The Australian government has insisted on pursuing a strategy of quiet diplomacy with Tehran and has rarely commented publicly on Moore-Gilbert’s case.
A spokesman for the department of foreign affairs and trade told the Guardian Moore-Gilbert’s health and well-being were high priorities for the government, which was continuing to “advocate strongly” to ensure she was treated humanely and in accordance with international standards.
“The Foreign Minister and Dfat have made multiple, high-level diplomatic representations on Dr Moore-Gilbert’s case.
“The Australian embassy in Tehran continues to impress on Iranian authorities the importance of Dr Moore-Gilbert’s maintaining regular contact with her family and consular officials in Tehran.”
The foreign minister, Marise Payne, has raised the issue in meetings with the Iranian foreign minister, Javad Zarif, but there is a sense, from observers of Iran’s domestic politics, that Zarif has little influence in determining the actions of the Revolutionary Guards who hold Moore-Gilbert.
Australia has said it does not engage in prisoner swaps, but it has – at least indirectly – been involved in apparent swaps recently.
Two Australian travel bloggers, Mark Firkin and Jolie King (who is also a British citizen), were released from Evin prison in October after being arrested in July, reportedly for flying a drone over a military installation.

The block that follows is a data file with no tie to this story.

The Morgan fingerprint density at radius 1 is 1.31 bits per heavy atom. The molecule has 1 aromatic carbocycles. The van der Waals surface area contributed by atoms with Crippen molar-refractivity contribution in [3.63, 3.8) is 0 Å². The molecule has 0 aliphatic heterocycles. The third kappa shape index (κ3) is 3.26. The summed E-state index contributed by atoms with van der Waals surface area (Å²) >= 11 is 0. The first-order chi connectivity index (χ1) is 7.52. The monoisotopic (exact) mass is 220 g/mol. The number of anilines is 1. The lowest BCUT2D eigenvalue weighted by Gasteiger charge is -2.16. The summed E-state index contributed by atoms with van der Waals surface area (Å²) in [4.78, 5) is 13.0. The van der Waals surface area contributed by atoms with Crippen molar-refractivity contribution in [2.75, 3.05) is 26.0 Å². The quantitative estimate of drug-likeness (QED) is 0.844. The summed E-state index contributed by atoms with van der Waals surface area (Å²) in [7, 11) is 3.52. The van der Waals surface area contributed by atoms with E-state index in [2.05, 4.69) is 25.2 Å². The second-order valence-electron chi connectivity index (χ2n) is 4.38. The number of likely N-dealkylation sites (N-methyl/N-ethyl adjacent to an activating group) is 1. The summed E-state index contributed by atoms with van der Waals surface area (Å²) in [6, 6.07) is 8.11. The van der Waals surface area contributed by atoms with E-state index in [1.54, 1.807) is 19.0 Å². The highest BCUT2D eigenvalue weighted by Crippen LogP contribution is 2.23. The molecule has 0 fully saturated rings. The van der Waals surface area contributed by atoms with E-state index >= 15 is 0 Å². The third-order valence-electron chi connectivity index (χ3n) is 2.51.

They were released just after University of Queensland doctoral research student, Iranian national Reza Dehbashi Kivi, was released from a Brisbane jail after 13 months held facing sanctions-busting allegations, and a demand from the US he be extradited there to face court.
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Australia declined, instead allowing him to return to Iran.
Moore-Gilbert, a graduate of Melbourne and Cambridge universities, is a lecturer in Islamic studies at the University of Melbourne.
She was arrested in September 2018 after attending an academic conference, at which she was invited to speak, in Qom. Fellow conference delegates and an interview subject for her academic work flagged her as “suspicious” to Iran’s Revolutionary Guards, who arrested her at Tehran airport.
No evidence has ever been presented publicly that Moore-Gilbert was involved in espionage and the Australian government says it rejects her conviction.